Ransomware is a type of malware that encrypts your files and demands a ransom to decrypt them. It can be a devastating attack, especially if you don't have a backup of your data. A multi-layered security approach with anti-malware, a personal firewall, file encryption, and data loss prevention software (DLP) is the best way to protect your endpoints and infrastructure from cyber threats. These techniques, while effective against hackers, do not eliminate the threat of a cyberattack; as a result, you must backup your data.
How to Protect Your Data from Ransomware
From the point an attacker gains access to your infrastructure to the moment a ransom demand is made, the attack comprises several phases. Listed below is a high-level overview of what happens and how you can protect your business.
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1. Prevent phishing attacks by hiding web-enabled programs
One of the simplest ways for attackers to gain access is by using compromised credentials acquired by phishing assaults. It is vital to examine web traffic on all devices to prevent these attacks from harming PC and mobile users. This method is a safeguard against ransomware operators, who mount an assault by compromising accounts.
Further, threat actors will search the web for outdated or insecure internet-facing infrastructure to exploit. The internet enables remote access for many firms and makes it easy for attackers to identify and exploit those apps. One of the most effective ways to protect these apps is to hide them. This way, you can move away from the unrestricted access provided by VPNs and ensure that only authorized users access the data they need.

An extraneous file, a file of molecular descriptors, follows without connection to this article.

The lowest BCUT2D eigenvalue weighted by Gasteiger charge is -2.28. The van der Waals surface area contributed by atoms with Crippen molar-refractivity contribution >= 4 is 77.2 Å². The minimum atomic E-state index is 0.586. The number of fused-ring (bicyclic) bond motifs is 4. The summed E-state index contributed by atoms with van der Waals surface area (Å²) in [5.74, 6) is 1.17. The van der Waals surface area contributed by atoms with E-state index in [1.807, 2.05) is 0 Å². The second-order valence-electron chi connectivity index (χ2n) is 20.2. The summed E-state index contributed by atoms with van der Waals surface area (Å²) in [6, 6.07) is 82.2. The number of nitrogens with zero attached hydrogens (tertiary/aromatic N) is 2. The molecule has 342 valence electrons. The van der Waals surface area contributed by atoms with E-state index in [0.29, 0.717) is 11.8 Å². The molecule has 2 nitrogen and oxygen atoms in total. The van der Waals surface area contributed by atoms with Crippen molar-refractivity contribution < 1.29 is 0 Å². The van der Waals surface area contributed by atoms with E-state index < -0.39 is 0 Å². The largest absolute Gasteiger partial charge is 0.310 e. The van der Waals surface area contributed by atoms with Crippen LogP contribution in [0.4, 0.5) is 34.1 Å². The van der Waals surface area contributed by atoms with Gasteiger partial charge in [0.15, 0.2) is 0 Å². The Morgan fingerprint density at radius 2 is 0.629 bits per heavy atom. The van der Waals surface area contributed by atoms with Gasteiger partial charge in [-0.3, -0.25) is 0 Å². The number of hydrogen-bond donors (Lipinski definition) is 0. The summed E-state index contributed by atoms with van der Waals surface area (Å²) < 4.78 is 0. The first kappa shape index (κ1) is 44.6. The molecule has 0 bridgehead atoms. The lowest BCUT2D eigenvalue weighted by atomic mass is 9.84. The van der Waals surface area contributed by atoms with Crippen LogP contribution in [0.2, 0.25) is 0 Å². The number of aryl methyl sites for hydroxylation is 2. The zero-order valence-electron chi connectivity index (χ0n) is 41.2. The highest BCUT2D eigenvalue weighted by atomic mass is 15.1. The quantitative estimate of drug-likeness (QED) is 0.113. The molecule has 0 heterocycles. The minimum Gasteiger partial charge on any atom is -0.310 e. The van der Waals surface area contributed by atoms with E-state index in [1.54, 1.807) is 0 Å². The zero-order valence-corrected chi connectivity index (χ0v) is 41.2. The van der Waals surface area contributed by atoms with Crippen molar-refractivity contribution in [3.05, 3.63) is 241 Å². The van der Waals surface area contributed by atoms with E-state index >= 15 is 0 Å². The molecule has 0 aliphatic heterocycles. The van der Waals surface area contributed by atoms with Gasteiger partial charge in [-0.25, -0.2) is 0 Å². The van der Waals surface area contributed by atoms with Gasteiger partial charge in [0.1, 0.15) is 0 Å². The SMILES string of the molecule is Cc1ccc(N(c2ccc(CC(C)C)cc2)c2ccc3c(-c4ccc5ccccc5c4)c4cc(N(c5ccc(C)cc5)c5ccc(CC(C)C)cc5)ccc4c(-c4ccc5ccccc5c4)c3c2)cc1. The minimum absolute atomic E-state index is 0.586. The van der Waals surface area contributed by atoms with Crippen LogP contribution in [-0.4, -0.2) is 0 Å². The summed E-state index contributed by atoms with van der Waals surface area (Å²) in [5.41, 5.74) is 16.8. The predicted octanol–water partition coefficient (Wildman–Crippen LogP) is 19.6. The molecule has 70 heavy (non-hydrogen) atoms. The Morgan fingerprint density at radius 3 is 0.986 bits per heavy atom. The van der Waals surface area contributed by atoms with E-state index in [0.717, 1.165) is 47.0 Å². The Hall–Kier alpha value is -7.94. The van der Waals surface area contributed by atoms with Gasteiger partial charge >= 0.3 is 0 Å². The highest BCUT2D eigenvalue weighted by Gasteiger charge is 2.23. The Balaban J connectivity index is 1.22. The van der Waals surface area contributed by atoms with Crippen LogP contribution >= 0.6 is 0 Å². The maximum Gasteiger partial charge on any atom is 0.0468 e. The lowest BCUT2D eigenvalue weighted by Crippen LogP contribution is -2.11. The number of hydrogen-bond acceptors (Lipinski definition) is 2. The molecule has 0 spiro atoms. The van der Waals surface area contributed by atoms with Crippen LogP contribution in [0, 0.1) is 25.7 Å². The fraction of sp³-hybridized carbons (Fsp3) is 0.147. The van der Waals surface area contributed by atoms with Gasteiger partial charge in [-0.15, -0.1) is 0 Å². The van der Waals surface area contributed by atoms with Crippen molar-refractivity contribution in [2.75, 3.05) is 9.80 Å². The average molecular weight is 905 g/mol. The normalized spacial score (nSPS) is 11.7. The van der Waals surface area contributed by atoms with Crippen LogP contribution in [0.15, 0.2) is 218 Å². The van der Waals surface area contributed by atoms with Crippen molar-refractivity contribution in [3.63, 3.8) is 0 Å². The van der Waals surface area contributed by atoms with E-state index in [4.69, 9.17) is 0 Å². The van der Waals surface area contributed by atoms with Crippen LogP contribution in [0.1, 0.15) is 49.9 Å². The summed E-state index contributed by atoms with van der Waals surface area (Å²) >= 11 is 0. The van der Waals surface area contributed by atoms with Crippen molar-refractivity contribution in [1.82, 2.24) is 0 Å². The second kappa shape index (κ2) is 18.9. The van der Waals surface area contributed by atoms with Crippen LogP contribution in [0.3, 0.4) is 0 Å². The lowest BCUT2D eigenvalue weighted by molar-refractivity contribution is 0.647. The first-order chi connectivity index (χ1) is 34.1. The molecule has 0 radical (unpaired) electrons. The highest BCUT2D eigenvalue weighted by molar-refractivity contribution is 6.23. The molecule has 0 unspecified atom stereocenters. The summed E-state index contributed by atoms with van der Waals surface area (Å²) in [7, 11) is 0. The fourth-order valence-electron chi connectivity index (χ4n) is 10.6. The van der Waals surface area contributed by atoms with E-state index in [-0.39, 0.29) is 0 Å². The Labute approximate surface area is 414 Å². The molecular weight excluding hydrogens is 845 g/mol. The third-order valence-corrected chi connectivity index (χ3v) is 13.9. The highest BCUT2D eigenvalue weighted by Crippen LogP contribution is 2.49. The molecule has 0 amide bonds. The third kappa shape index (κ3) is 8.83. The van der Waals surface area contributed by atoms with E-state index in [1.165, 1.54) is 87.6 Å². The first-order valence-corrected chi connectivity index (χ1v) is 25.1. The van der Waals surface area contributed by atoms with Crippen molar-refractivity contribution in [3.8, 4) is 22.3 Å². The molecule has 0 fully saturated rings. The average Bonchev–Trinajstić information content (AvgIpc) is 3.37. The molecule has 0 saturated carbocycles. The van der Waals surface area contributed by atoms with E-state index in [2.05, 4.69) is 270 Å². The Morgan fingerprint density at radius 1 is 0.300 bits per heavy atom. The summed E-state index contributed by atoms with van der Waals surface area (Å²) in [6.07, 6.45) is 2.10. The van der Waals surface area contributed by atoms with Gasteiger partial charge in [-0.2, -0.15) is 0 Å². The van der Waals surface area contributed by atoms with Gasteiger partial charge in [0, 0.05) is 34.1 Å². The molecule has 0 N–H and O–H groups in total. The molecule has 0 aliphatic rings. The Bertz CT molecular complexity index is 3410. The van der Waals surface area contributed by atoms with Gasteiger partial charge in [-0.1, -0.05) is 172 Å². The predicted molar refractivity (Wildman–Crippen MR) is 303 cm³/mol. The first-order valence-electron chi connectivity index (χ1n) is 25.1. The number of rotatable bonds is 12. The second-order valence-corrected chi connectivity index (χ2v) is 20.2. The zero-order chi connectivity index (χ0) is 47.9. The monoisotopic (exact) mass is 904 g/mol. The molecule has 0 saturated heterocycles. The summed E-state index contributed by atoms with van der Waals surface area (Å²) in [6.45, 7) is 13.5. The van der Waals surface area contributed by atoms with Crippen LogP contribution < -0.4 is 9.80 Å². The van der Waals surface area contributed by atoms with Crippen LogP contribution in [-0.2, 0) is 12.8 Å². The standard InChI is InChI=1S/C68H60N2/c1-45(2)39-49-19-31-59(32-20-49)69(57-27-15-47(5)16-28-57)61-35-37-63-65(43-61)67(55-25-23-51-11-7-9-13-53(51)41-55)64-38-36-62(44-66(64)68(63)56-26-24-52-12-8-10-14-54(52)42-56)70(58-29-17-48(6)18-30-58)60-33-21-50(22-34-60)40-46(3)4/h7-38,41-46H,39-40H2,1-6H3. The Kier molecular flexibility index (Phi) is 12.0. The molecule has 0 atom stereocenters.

2. Recognize and respond to unusual behaviour
If an attacker gains access to your infrastructure, they can move laterally to conduct surveillance. This surveillance helps the attackers identify flaws with the ultimate purpose of revealing sensitive data. They could change your settings to lower security permissions, exfiltrate data, and upload malware, among other things.
Understanding user behaviour and segmenting access at the application level is essential. By ensuring that your infrastructure is secure and that no user is operating maliciously, you can prevent lateral movement. It is also critical to detect excessive or incorrectly configured rights to avoid modifications to your app's and cloud's posture.
3. With proactive encryption, you may render data unusable for ransom
The final stage of a ransomware assault is the encryption of data. In addition to encrypting the data and shutting out your administrators, the attacker can exfiltrate some material for leverage, then trash or encrypt what remains in your infrastructure. It is usually exfiltration and its impact that allows the attacker to declare their presence.
Data changes (both at rest and in transit) are signs of a ransomware attack. If your security technology proactively encrypts data, rendering it utterly useless to a potential attacker, all their efforts will be in vain. The encryption of your most sensitive data is an essential component of any data loss prevention (DLP) plan. Triggering encryption through context data protection policies will assist you in securing your most sensitive data against compromise.
An attack by ransomware is not a one-time occurrence; it is a continuing phenomenon. To protect your organization, you need to have a complete understanding of what is happening with your endpoints, users, apps, and data. Once you set up a proactive system, you can detect and respond to lateral movement, and your data is preserved even if it is exfiltrated and held to ransom.
Historically, organizations have purchased new tools to address emerging issues. However, this strategy will not work against threats such as ransomware. While you may have some insight into your users' access activities, the health of their corporate-owned devices, and how your data is managed, your security staff will have to maintain several isolated consoles to achieve this.
You can protect your organization's data with a comprehensive ransomware penetration test. Contact the Packetlabs team to learn more today!